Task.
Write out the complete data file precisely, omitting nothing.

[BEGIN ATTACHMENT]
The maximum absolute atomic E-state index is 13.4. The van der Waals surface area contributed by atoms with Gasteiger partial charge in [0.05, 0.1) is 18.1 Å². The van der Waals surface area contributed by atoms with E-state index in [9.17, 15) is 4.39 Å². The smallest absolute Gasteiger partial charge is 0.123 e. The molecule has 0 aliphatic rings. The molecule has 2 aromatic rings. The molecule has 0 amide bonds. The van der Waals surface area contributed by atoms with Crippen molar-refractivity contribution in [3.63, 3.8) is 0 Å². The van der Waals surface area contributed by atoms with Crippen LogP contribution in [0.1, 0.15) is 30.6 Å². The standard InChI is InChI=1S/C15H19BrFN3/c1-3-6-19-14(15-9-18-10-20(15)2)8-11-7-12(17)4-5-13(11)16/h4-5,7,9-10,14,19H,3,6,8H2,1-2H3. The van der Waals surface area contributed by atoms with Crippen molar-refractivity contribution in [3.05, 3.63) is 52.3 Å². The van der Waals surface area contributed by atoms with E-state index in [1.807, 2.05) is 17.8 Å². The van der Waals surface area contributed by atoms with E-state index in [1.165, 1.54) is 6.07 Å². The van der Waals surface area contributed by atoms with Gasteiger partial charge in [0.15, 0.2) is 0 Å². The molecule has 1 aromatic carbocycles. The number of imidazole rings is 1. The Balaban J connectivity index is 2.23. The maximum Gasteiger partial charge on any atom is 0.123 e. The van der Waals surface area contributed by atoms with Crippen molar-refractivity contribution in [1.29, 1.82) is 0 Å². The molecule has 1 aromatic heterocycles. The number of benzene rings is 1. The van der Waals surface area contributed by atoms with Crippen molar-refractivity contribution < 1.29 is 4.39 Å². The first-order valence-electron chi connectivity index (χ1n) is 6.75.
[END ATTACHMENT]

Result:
The maximum absolute atomic E-state index is 13.4. The van der Waals surface area contributed by atoms with Gasteiger partial charge in [0.05, 0.1) is 18.1 Å². The van der Waals surface area contributed by atoms with E-state index in [9.17, 15) is 4.39 Å². The smallest absolute Gasteiger partial charge is 0.123 e. The molecule has 0 aliphatic rings. The molecule has 2 aromatic rings. The molecule has 0 amide bonds. The van der Waals surface area contributed by atoms with Crippen molar-refractivity contribution in [3.63, 3.8) is 0 Å². The van der Waals surface area contributed by atoms with Crippen LogP contribution in [0.1, 0.15) is 30.6 Å². The standard InChI is InChI=1S/C15H19BrFN3/c1-3-6-19-14(15-9-18-10-20(15)2)8-11-7-12(17)4-5-13(11)16/h4-5,7,9-10,14,19H,3,6,8H2,1-2H3. The van der Waals surface area contributed by atoms with Crippen molar-refractivity contribution in [3.05, 3.63) is 52.3 Å². The van der Waals surface area contributed by atoms with E-state index in [1.807, 2.05) is 17.8 Å². The van der Waals surface area contributed by atoms with E-state index in [1.165, 1.54) is 6.07 Å². The van der Waals surface area contributed by atoms with Gasteiger partial charge in [0.15, 0.2) is 0 Å². The molecule has 1 aromatic carbocycles. The number of imidazole rings is 1. The Balaban J connectivity index is 2.23. The maximum Gasteiger partial charge on any atom is 0.123 e. The van der Waals surface area contributed by atoms with Crippen molar-refractivity contribution in [1.29, 1.82) is 0 Å². The molecule has 1 aromatic heterocycles. The number of benzene rings is 1. The van der Waals surface area contributed by atoms with Crippen molar-refractivity contribution < 1.29 is 4.39 Å². The first-order valence-electron chi connectivity index (χ1n) is 6.75.